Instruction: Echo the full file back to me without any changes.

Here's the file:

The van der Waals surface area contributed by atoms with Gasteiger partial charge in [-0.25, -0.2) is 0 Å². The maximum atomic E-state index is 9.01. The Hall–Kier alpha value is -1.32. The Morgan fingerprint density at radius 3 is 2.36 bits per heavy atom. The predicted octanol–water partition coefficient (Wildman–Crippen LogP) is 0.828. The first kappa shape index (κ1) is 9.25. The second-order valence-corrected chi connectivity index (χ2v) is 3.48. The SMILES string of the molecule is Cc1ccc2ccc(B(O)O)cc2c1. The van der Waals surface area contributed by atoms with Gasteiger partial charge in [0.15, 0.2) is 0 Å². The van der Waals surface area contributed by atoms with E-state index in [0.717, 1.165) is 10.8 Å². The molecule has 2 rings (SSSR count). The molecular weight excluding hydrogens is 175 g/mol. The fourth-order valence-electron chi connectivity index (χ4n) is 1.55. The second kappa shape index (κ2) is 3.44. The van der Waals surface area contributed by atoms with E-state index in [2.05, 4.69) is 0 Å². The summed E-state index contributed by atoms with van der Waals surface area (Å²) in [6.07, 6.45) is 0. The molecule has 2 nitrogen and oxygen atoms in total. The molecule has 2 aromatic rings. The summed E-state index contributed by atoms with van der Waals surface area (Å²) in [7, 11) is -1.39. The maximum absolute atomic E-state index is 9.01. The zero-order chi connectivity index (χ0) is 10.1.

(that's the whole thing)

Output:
The van der Waals surface area contributed by atoms with Gasteiger partial charge in [-0.25, -0.2) is 0 Å². The maximum atomic E-state index is 9.01. The Hall–Kier alpha value is -1.32. The Morgan fingerprint density at radius 3 is 2.36 bits per heavy atom. The predicted octanol–water partition coefficient (Wildman–Crippen LogP) is 0.828. The first kappa shape index (κ1) is 9.25. The second-order valence-corrected chi connectivity index (χ2v) is 3.48. The SMILES string of the molecule is Cc1ccc2ccc(B(O)O)cc2c1. The van der Waals surface area contributed by atoms with Gasteiger partial charge in [0.15, 0.2) is 0 Å². The van der Waals surface area contributed by atoms with E-state index in [0.717, 1.165) is 10.8 Å². The molecule has 2 rings (SSSR count). The molecular weight excluding hydrogens is 175 g/mol. The fourth-order valence-electron chi connectivity index (χ4n) is 1.55. The second kappa shape index (κ2) is 3.44. The van der Waals surface area contributed by atoms with E-state index in [2.05, 4.69) is 0 Å². The summed E-state index contributed by atoms with van der Waals surface area (Å²) in [6.07, 6.45) is 0. The molecule has 2 nitrogen and oxygen atoms in total. The molecule has 2 aromatic rings. The summed E-state index contributed by atoms with van der Waals surface area (Å²) in [7, 11) is -1.39. The maximum absolute atomic E-state index is 9.01. The zero-order chi connectivity index (χ0) is 10.1.